Best moisturiser for acne prone skin which is also very red
Antibacterial tea tree is blended with very soothing and calming mania honey and propolis in this really lightweight cream, so you basically get something which helps to keep skin clear but which also really reduces irritation, and keeps redness at a minimum.
- Very soothing
- Properly hydrates skin
- The pot means you must use clean fingers or the spatula to remove
- Might overwhelm very greasy skin
Best moisturiser for acne prone skin if you hate the sensation of product on your skin
There's little worse than loading moisturiser on when your skin feels a bit sweaty, either because it's hot or your skin just leans that way. Equally, if you like your skin not to be tacky or feel overloaded, moisturiser might feel counterintuitive.
Enter this one by Dr Sam Bunting. It's lightweight and feels like a cooling gel when you slide it on, before sinking into skin quickly.
- Doesn't irritate skin
- The texture is cooling and soothing on application
- Won't hydrate drier skin
Best moisturiser for acne prone skin if you also want some firming action
Dr Ewoma told me to try this one, so I took it for a whirl and was really impressed - plenty of hydration, but zero spots triggered.
Here's what she had to say: "The NIVEA Q10 Power Anti-Wrinkle Protecting Day Cream SPF 30 in particular helps to moisturise skin whilst replenishing skins energy stores to help neutralise damage from the day. It also has added SPF 30 to protect the skin against damaging UV rays, which can sometimes worsen acne scarring."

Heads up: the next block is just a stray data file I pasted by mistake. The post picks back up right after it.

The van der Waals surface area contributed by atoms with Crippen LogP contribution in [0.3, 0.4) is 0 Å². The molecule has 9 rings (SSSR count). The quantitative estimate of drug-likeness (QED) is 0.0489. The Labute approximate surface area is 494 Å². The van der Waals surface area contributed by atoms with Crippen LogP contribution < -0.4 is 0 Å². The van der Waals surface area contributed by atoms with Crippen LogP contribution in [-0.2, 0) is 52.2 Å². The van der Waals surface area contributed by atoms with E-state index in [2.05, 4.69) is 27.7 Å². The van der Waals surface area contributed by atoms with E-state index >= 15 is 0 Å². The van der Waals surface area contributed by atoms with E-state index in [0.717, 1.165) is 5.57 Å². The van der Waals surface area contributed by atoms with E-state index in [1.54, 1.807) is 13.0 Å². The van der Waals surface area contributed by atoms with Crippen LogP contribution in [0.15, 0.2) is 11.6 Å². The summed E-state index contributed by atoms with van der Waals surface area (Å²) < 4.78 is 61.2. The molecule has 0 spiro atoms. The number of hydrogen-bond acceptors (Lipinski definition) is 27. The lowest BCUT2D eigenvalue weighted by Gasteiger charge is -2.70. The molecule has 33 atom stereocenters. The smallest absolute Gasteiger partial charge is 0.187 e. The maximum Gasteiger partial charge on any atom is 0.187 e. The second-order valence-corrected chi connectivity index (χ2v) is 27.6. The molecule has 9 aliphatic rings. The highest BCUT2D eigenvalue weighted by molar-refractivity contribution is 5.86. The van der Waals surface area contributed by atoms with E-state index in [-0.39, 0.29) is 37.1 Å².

Bear in mind that this one contains SPF so is only suitable for daytime use.
- Hydrating and firming
- It's really affordable
- There's a hint of SPF to protect
- The SPF means it's not ideal for night time application
- The SPF is only factor 15 so you will need to add a separate one for full protection
Best moisturiser for acne prone skin if your skin looks dull
This is the one I grab if my skin looks tired and a bit grey - it's hydrating and makes the skin feel very cosseted, but the idea is that it nourishes while also allowing oxygen to circulate through it.
In practise, that means skin feels hydrated and comforted but I noticed definitely more glowing over time.
- The texture is pleasingly lightweight but hydrating
- It brightens skin when on
- Might not be ideal for very sensitive skin
Best all rounder moisturiser for acne prone skin
I have turned to this gel moisturiser countless times when my skin was in a real state, and it works its magic every time. I was introduced to it by the Clinical Aesthetician Pam Marshall who rates it because it contains mandolin acid (lipophilic, so it gets into oil clogs and breaks them down) as well as PHAs, which Pam loves because they take down inflammation and hydrate - and are gentle enough to be used daily (not many acids are).
- The lightweight gel smooths on well
- It really reduces spots over time
- You might need a more hydrating moisturiser on dry patches or during the winter
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Madeleine Spencer is a journalist and broadcaster who has contributed to titles including Grazia, Glamour, InStyle, The Independent, The Evening Standard, and Stylist, as well as offering commentary for the BBC, Sky News, and ITV.
She is keen on exploring the significance beauty rituals, products, and memories have on people from different walks of life, and enters into conversation on the topic with guests on her podcast, Beauty Full Lives.